Making this 30-minute daily change in your life will leave you feeling happier, healthier

BOCHUM, Germany — You’ve heard it tons of times already: Put down the phone! Excessive screen time and scrolling is a modern epidemic. If you’re in need of some new motivation to take a break from technology, consider new research just released by The Ruhr University Bochum in Germany. Researchers report spending just 30 minutes less on social media daily and replacing that time with physical activity can work significant wonders for mental health.

Study subjects who followed this routine for just two weeks reported feeling much happier, more satisfied, less stressed over COVID-19, and less depressed in comparison to a control group. Notably, these benefits lasted for as long as six months after the study had ended.

Over the past few years of pandemic living, social media platforms like Facebook, Instagram, TikTok, Twitter, and WhatsApp helped people across the globe stay in touch with friends, family, and at the very least feel somewhat connected to others. These networks distracted many of us from an unbelievably stressful, seemingly never-ending viral situation; it’s no secret that anxiety rates increased dramatically during the pandemic.

Of course, there is also a well-documented dark side to social media. Too much time spent scrolling can lead to addictive behavior that eventually results in a close emotional bond to one’s platform of choice. And that’s not even mentioning all of the fake news and conspiracy theories spread online that can trigger even more cynicism, stress, and anxiety.

“Given that we don’t know for certain how long the coronavirus crisis will last, we wanted to know how to protect people’s mental health with services that are as free and low-threshold as possible,” study leader and assistant professor Dr. Julia Brailovskaia says in a university release. To investigate if the type and duration of social media use can contribute to this, Dr. Brailovskaia conducted an experimental study as part of her fellowship at the Center for Advanced Internet Studies (CAIS).

Goodbye social media, hello heart and brain!

The research team recruited 642 participants, and assigned them randomly to one of four experimental groups. The first was tasked with reducing their daily social media consumption by 30 minutes for a period of two weeks. The second group was asked to increase their usual daily physical activity by 30 minutes, all while continuing to use social media as they normally would. The third group combined both approaches; reducing social media use and increasing exercise. Additionally, a fourth control group didn’t change any behaviors during the two week experimental period.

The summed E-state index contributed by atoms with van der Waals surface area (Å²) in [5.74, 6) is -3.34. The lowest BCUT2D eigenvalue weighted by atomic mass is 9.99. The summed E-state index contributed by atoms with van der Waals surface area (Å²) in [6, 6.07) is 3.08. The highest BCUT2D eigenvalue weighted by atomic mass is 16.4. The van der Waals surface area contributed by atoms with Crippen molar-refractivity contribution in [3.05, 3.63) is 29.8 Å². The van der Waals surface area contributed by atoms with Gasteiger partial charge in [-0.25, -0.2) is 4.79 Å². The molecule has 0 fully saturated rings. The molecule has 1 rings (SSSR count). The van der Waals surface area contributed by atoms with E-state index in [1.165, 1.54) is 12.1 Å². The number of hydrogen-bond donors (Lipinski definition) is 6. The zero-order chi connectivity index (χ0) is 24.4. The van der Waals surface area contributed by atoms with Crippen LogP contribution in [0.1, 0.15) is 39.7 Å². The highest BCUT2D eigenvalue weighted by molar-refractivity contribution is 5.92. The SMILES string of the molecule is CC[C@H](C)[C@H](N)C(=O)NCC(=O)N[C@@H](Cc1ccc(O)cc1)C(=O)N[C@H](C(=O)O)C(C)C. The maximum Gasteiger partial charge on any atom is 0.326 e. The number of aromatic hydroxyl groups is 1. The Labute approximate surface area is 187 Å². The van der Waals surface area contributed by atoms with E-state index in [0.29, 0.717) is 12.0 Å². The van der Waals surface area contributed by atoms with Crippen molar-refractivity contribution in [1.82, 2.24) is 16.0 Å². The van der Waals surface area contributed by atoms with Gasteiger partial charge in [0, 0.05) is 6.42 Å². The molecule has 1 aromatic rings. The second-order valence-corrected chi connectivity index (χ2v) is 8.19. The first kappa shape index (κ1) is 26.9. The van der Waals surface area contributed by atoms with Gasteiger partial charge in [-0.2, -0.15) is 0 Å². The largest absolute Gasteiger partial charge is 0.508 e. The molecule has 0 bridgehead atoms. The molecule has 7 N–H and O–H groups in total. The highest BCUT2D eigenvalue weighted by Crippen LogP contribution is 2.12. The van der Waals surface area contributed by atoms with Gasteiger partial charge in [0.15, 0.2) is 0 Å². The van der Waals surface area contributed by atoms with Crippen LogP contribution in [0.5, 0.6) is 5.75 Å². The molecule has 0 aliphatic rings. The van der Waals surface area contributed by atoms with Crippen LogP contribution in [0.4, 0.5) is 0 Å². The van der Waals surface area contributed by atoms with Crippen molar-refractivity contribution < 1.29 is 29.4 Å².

Before, during, and up to six months after the two-week trial period, subjects responded to a series of online surveys. The questionnaires asking about the duration, intensity and emotional significance of their social media use, as well as their exercise habits, life satisfaction, subjective feelings of happiness, depressive symptoms, the psychological burden of the COVID-19 pandemic, and any cigarette use.

Get moving

Ultimately, the findings clearly displayed a positive correlation between spending less time on social media and increasing physical activity with improved well-being. Combining those two strategies appears to increase life satisfaction and subjective feeling of happiness while lowering depressive symptoms.

As touched on earlier, the benefits held up for a long time. Even after six months had passed, subjects in all three experimental groups were still spending less time on social media than before — about a half hours among the groups who had either reduced social media time or increased their daily physical activity levels. That amount jumped to about 45 minutes in the group that had combined both strategies.

Six months after the study, the combination group was exercising for one hour and 39 minutes more on a weekly basis than before the experiment! Importantly, the mental health benefits also held up throughout the entire follow-up period.

“This shows us how vital it is to reduce our availability online from time to time and to go back to our human roots,” Dr. Brailovskaia concludes. “These measures can be easily implemented into one’s everyday life and they’re completely free – and, at the same time, they help us to stay happy and healthy in the digital age.”

The study is published in the Journal of Public Health.

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